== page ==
Workforce burnout: 45% of employees worldwide don’t want to work anymore, period

There has been a recent rise in the anti-work mindset, globally, owing to the pandemic as 77% of employees around the world want to spend less time working and more time doing things that matter to them. Amongst the C-suite leaders, it is the younger leaders that are ready to bow out of work completely, especially those belonging to the Gen Z (58%), who say they don’t want to work anymore. When compared to the C-suite leaders who are soon to be retiring from their jobs, 36% of the Millennial leaders and 33% of the Gen X leaders are ready to not work anymore. Therefore, a disinclination towards work is a phenomenon that is being observed across the ranks of employees and leaders alike.

Too much overtime affects the employee-employer relationship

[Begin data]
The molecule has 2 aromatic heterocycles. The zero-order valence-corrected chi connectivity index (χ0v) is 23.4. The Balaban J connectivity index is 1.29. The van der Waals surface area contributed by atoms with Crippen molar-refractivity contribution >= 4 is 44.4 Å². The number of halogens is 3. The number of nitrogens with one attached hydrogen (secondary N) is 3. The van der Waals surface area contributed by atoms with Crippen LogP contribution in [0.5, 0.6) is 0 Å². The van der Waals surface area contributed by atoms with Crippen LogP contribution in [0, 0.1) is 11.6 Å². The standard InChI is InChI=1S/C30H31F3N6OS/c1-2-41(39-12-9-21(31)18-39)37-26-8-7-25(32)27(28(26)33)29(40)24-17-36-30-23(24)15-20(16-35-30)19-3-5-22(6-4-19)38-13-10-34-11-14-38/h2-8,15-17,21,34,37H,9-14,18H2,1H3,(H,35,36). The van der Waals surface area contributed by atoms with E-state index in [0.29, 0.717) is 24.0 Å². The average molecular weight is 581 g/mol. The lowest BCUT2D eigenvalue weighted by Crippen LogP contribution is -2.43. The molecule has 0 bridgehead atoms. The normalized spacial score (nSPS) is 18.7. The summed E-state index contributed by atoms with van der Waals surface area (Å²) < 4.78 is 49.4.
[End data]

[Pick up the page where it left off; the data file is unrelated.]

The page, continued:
If employees tend to work overtime more than twice per week, it strains their relationship with the employer and they’re even less likely to recommend their jobs or their companies to the next generation. This is evidenced by the more than half (58%) of employees, globally, who work overtime 3-4 times per week who wouldn’t recommend their profession to kids. 60% wouldn’t recommend the organisation. The report distinctly shows that more money does not equate to job satisfaction for individuals, as most people have a transactional relationship with work and only 23% of employees genuinely enjoy their work and are passionate about it. In fact, 64% of them would switch jobs right now if they could.

With purpose and trust, 88% of employees look forward to work

Now more than ever, companies must prioritise the wellbeing of their employees, not just for better outcomes in the present, but for their long-term sustainability in the future. Employees in India topped the global charts with a staggering 89% saying that they are committed in their pursuit of greater purpose at work  — most of any country surveyed.

What does great look like?

Great Place To Work research finds people at the best workplaces around the world are living in a vastly different — and more fulfilling — reality than the typical employee, starting with the sense of purpose they find in their work. For those at the best workplaces: